It was intriguing, albeit somewhat dispiriting to watch history replay itself on my recent visit to Vienna, culminating in the debacle of May 18th. I found myself reflecting how, almost three quarters of a century ago, we collectively imagined a world where the peoples of Europe would learn to put behind us those things like race, nationality, culture and language which divide us and move forward into a new realm of co-operation with mutual respect and appreciation.
One might have hoped as well that the narrow-mindedness could be overcome whereby envy at the relative economic and other successes and influence of a particular nationality or culture congeals into prejudice and is used to justify the perpetration of injustices against its representatives for no other reason than their being seen as such.
Sadly I was to be disappointed as I watched events unfold on that fateful Saturday evening, after returning to my hotel following my afternoon coffee in the Volksgarten Pavilion having been disturbed by the noisy chanting of angry demonstrators outside the Chancellor’s Office across the street. Much regret has been expressed in recent years about the faltering of the great European project and the unwillingness in many quarters to celebrate the diversity of the European continent, and instead to put greater store by the familiar and the parochial. And true to from, as I watched events develop on my hotel TV screen, the great opportunity for the peoples of Europe to unite around that once-in-a-year shared cultural event, the Eurovision Song Contest, was again squandered as factionalism raised its ugly head at the voting stage and the British entry was once more trashed and given “nul points” by virtually every other viewing audience across Europe.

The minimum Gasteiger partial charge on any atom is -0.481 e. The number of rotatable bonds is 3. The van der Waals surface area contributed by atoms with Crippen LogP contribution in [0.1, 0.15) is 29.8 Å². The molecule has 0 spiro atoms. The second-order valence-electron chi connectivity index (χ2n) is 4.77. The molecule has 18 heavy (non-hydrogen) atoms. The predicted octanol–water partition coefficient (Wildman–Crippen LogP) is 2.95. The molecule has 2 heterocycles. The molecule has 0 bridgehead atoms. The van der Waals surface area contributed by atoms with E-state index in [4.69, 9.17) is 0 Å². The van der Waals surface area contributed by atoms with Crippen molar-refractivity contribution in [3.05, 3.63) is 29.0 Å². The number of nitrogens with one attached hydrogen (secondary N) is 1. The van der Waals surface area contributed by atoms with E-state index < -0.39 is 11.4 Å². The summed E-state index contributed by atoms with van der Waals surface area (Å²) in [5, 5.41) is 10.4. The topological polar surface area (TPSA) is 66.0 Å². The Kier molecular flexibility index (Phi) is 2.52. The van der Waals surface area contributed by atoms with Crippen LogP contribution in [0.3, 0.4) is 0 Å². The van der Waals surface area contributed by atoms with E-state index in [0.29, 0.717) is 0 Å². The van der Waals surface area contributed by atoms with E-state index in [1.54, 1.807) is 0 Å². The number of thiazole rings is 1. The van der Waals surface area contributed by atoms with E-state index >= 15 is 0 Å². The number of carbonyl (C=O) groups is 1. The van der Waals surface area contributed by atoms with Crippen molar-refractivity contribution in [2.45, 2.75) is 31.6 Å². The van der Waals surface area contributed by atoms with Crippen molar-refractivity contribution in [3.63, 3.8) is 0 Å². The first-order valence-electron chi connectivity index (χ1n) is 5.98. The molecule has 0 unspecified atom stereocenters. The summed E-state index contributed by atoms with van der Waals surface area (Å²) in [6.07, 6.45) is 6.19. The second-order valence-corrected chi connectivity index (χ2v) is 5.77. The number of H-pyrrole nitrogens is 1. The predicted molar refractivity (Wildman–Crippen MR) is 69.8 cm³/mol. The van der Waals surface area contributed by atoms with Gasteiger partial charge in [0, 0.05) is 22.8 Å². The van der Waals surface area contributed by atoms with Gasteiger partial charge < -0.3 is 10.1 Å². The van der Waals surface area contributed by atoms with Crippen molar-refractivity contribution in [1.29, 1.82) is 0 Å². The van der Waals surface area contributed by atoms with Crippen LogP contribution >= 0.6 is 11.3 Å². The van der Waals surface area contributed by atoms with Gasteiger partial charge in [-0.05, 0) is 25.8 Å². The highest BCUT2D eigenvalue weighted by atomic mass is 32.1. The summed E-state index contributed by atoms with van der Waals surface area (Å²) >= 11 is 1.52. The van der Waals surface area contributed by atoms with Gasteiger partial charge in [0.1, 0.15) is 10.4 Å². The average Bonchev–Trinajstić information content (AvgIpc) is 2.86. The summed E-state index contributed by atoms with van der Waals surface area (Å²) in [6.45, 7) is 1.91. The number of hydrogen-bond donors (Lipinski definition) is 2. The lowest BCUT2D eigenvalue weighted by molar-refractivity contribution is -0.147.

Our compere Graham Norton, as has become his custom, did his best to put a brave face on things, with his faux surprise when Belarus and Russia offered each other maximum points and the same for Greece and Cyprus. But even his witty commentary could not take the bad taste away that almost without exception the peoples of Europe had been unable to resist the temptation to express the resentment flowing from their perception of the assumed cultural superiority that comes from a single nation having originated the Beatles, the Rolling Stones, Led Zeppelin and even Oasis. The fact most performers had to sing in English for anything more than a fraction of the listening audience to understand the lyric certainly did not help. Such resentment even a reprise of last year’s human banana could not wash away.
Perhaps in the light of this recurrent national humiliation it is time for the British to come to our senses and conclude finally that enough is enough. Negotiation could then be initiated on a Withdrawal Agreement facilitating the UK’s permanent exit from the Eurovision Song Contest. Hopefully if we do, it will not be too many more years that we have to endure this annual humiliation at the hands of the Eurovision Organising Committee; and they will not either rate the cost of losing us and access to our star talent like Madonna at too many billions of euros.